The Spokesman-Review outdoors editor Rich Landers was awarded the Jade of Chiefs Award Monday at the Outdoor Writers Association of America annual conference in Duluth, Minn.
Landers, an outdoors writer at The Spokesman-Review for the past 40 years, joins an elite group of writers as the recipient of one of the most prestigious OWAA awards. The Jade of Chiefs Award was established in 1958 as OWAA’s top conservation award. Landers is the 52nd recipient of the Jade of Chiefs Award.
“Rich Landers has been giving sportsmen and women in the West, and across the nation, a strong voice for decades,” said OWAA president Brett Prettyman, a long-time outdoors writer at the Salt Lake Tribune. “Rich is well respected among his OWAA colleagues and this award is well deserved.”
Pat Wray, the 2015 Jade of Chiefs recipient, introduced Landers as one of the stalwarts of outdoors writing.
“Our newest chief has been with the same newspaper since 1977. He has always done well in OWAA writing competitions. In the heyday of our newspaper contests, our newest chief put out such a superlative outdoors page that some other newspaper editors were hesitant to enter the contest against him.
“As the newspaper business changed our newest chief changed right along with it, always staying at least even with the high-tech wave. He maintains blogs about hunting, fishing, outdoors, outdoor photography, wilderness and trails. He also places stories on Facebook and in Twitter.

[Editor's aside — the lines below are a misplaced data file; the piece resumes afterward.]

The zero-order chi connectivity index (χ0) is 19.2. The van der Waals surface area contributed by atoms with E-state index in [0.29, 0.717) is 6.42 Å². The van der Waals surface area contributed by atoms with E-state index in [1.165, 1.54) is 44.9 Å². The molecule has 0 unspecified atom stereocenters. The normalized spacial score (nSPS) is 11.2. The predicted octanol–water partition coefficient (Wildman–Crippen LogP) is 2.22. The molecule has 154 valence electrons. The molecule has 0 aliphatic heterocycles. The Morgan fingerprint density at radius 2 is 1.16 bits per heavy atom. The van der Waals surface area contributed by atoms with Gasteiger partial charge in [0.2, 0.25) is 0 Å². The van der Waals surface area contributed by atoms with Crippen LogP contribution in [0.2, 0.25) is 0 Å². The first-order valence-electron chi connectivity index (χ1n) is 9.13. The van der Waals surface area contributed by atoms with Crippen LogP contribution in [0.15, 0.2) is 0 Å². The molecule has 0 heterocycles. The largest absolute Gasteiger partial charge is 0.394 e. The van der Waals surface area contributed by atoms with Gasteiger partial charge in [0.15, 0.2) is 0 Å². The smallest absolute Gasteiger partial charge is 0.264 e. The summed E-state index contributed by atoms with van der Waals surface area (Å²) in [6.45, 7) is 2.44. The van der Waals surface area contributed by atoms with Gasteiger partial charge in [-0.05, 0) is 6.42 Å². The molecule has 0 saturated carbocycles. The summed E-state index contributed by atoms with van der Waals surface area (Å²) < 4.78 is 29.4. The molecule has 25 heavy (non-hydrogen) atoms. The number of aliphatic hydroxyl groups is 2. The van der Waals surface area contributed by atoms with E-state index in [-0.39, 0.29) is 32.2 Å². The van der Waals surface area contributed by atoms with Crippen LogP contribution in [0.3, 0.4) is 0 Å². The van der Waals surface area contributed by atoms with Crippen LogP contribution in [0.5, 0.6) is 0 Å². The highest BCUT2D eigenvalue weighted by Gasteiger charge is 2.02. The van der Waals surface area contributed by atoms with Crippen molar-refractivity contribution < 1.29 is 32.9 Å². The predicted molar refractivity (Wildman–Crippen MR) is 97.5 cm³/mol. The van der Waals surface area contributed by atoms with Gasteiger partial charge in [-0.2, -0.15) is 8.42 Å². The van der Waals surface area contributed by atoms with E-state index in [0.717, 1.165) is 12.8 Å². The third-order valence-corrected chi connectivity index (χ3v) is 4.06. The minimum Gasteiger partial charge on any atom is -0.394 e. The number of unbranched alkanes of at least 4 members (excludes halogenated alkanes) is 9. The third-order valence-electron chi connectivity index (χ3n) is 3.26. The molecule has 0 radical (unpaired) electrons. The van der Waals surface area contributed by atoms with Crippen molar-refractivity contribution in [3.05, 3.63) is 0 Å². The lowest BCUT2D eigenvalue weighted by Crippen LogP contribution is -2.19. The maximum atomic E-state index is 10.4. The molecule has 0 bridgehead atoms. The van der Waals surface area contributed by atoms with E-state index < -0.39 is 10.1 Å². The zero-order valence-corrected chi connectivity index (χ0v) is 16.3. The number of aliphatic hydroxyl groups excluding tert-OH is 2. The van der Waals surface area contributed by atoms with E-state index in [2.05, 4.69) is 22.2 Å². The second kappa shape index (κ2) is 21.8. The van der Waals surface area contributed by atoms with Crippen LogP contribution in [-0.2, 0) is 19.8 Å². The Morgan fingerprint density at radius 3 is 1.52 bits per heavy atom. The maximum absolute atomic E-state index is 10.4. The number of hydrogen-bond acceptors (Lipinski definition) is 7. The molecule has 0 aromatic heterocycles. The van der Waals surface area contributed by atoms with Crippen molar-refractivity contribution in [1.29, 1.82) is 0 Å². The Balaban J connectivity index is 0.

“Our newest chief is not afraid to take a stand when necessary. His courageous work on behalf of our natural resources and the environment have earned him the respect of all who have read his articles and columns as well as multiple awards. He has been recognized as the Conservation Writer of the Year by both the Idaho Conservation League and the Washington Environmental Council.
“Our newest chief doesn’t just sit behind a computer. He covers ground…and writes about it. He’s written four books on paddling and hiking in the northwest. He is a serious fisherman and to his everlasting credit, a dedicated chukar hunter. He’s joined me a few times in hunts along the Snake River of eastern Oregon and it’s always a pleasure to try and stay close enough to keep him in sight as he scurries over the breaks.”
The Jade Award represents an affirmation of OWAA adherence to, and support of, the principles of conservation. The OWAA started in 1927 and is the largest and oldest association of professional outdoor communicators in the United States.
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